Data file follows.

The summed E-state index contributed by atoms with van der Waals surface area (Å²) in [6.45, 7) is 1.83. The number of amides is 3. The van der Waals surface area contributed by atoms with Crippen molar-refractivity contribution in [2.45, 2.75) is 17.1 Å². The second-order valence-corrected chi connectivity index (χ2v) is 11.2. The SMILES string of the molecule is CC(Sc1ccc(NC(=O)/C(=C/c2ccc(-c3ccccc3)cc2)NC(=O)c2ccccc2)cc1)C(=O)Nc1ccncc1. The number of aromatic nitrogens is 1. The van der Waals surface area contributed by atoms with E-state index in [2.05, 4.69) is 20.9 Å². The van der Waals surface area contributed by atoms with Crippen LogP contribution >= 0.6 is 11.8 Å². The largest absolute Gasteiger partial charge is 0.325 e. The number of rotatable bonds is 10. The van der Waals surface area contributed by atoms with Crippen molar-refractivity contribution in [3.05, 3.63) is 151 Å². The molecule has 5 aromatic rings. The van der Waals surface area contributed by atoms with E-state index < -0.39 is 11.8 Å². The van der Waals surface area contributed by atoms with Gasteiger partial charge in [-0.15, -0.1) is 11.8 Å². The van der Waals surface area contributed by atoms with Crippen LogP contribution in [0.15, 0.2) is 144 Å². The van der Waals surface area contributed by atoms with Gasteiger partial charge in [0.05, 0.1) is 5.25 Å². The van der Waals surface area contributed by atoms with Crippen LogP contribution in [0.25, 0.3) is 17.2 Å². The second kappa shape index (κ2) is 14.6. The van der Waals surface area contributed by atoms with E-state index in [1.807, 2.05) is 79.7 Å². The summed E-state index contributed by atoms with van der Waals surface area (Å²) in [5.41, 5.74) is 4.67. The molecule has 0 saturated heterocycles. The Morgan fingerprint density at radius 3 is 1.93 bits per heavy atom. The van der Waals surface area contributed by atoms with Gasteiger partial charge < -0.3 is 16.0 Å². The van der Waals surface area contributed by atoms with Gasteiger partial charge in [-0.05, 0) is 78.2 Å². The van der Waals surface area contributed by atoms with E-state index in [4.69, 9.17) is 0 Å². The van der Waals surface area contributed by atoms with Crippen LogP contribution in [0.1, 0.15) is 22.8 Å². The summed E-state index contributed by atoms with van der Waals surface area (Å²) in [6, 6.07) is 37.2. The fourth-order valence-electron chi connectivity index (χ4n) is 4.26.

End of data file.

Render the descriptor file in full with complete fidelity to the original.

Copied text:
The summed E-state index contributed by atoms with van der Waals surface area (Å²) in [6.45, 7) is 1.83. The number of amides is 3. The van der Waals surface area contributed by atoms with Crippen molar-refractivity contribution in [2.45, 2.75) is 17.1 Å². The second-order valence-corrected chi connectivity index (χ2v) is 11.2. The SMILES string of the molecule is CC(Sc1ccc(NC(=O)/C(=C/c2ccc(-c3ccccc3)cc2)NC(=O)c2ccccc2)cc1)C(=O)Nc1ccncc1. The number of aromatic nitrogens is 1. The van der Waals surface area contributed by atoms with E-state index in [2.05, 4.69) is 20.9 Å². The van der Waals surface area contributed by atoms with Crippen LogP contribution >= 0.6 is 11.8 Å². The largest absolute Gasteiger partial charge is 0.325 e. The number of rotatable bonds is 10. The van der Waals surface area contributed by atoms with Crippen molar-refractivity contribution in [3.05, 3.63) is 151 Å². The molecule has 5 aromatic rings. The van der Waals surface area contributed by atoms with E-state index < -0.39 is 11.8 Å². The van der Waals surface area contributed by atoms with Gasteiger partial charge in [-0.15, -0.1) is 11.8 Å². The van der Waals surface area contributed by atoms with Crippen LogP contribution in [0.15, 0.2) is 144 Å². The van der Waals surface area contributed by atoms with Gasteiger partial charge in [0.05, 0.1) is 5.25 Å². The van der Waals surface area contributed by atoms with Crippen LogP contribution in [0.25, 0.3) is 17.2 Å². The second kappa shape index (κ2) is 14.6. The van der Waals surface area contributed by atoms with E-state index in [1.807, 2.05) is 79.7 Å². The summed E-state index contributed by atoms with van der Waals surface area (Å²) in [5.41, 5.74) is 4.67. The molecule has 0 saturated heterocycles. The Morgan fingerprint density at radius 3 is 1.93 bits per heavy atom. The van der Waals surface area contributed by atoms with Gasteiger partial charge < -0.3 is 16.0 Å². The van der Waals surface area contributed by atoms with Gasteiger partial charge in [-0.05, 0) is 78.2 Å². The van der Waals surface area contributed by atoms with E-state index in [4.69, 9.17) is 0 Å². The van der Waals surface area contributed by atoms with Crippen LogP contribution in [0.1, 0.15) is 22.8 Å². The summed E-state index contributed by atoms with van der Waals surface area (Å²) in [6, 6.07) is 37.2. The fourth-order valence-electron chi connectivity index (χ4n) is 4.26.